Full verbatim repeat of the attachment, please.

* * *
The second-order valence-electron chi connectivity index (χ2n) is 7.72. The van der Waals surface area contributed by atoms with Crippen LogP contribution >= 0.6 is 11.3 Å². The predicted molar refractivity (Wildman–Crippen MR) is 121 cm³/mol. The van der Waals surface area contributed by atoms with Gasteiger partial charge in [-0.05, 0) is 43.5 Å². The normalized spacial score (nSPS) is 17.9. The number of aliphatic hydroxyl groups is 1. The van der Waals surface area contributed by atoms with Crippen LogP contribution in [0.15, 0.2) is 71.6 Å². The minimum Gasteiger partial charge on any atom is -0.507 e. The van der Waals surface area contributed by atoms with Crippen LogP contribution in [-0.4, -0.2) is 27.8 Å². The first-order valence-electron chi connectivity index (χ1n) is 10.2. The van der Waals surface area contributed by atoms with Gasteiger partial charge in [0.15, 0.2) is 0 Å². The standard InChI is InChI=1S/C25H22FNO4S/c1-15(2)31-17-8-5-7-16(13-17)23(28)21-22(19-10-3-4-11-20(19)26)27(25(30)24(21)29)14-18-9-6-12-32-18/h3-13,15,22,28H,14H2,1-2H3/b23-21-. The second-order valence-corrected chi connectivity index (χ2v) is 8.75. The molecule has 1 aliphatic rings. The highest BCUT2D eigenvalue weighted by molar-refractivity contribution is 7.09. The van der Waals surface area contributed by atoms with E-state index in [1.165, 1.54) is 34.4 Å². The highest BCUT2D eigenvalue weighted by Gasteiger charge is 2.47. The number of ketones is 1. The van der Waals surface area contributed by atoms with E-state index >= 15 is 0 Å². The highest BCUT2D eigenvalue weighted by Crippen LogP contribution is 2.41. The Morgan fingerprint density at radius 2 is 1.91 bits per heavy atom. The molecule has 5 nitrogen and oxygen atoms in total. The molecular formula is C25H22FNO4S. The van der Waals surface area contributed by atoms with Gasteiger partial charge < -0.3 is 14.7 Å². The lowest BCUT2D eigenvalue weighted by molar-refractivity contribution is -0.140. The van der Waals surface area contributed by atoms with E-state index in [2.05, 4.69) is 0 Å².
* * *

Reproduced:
The second-order valence-electron chi connectivity index (χ2n) is 7.72. The van der Waals surface area contributed by atoms with Crippen LogP contribution >= 0.6 is 11.3 Å². The predicted molar refractivity (Wildman–Crippen MR) is 121 cm³/mol. The van der Waals surface area contributed by atoms with Gasteiger partial charge in [-0.05, 0) is 43.5 Å². The normalized spacial score (nSPS) is 17.9. The number of aliphatic hydroxyl groups is 1. The van der Waals surface area contributed by atoms with Crippen LogP contribution in [0.15, 0.2) is 71.6 Å². The minimum Gasteiger partial charge on any atom is -0.507 e. The van der Waals surface area contributed by atoms with Crippen LogP contribution in [-0.4, -0.2) is 27.8 Å². The first-order valence-electron chi connectivity index (χ1n) is 10.2. The van der Waals surface area contributed by atoms with Gasteiger partial charge in [0.15, 0.2) is 0 Å². The standard InChI is InChI=1S/C25H22FNO4S/c1-15(2)31-17-8-5-7-16(13-17)23(28)21-22(19-10-3-4-11-20(19)26)27(25(30)24(21)29)14-18-9-6-12-32-18/h3-13,15,22,28H,14H2,1-2H3/b23-21-. The second-order valence-corrected chi connectivity index (χ2v) is 8.75. The molecule has 1 aliphatic rings. The highest BCUT2D eigenvalue weighted by molar-refractivity contribution is 7.09. The van der Waals surface area contributed by atoms with E-state index in [1.165, 1.54) is 34.4 Å². The highest BCUT2D eigenvalue weighted by Gasteiger charge is 2.47. The number of ketones is 1. The van der Waals surface area contributed by atoms with E-state index >= 15 is 0 Å². The highest BCUT2D eigenvalue weighted by Crippen LogP contribution is 2.41. The Morgan fingerprint density at radius 2 is 1.91 bits per heavy atom. The molecule has 5 nitrogen and oxygen atoms in total. The molecular formula is C25H22FNO4S. The van der Waals surface area contributed by atoms with Gasteiger partial charge < -0.3 is 14.7 Å². The lowest BCUT2D eigenvalue weighted by molar-refractivity contribution is -0.140. The van der Waals surface area contributed by atoms with E-state index in [2.05, 4.69) is 0 Å².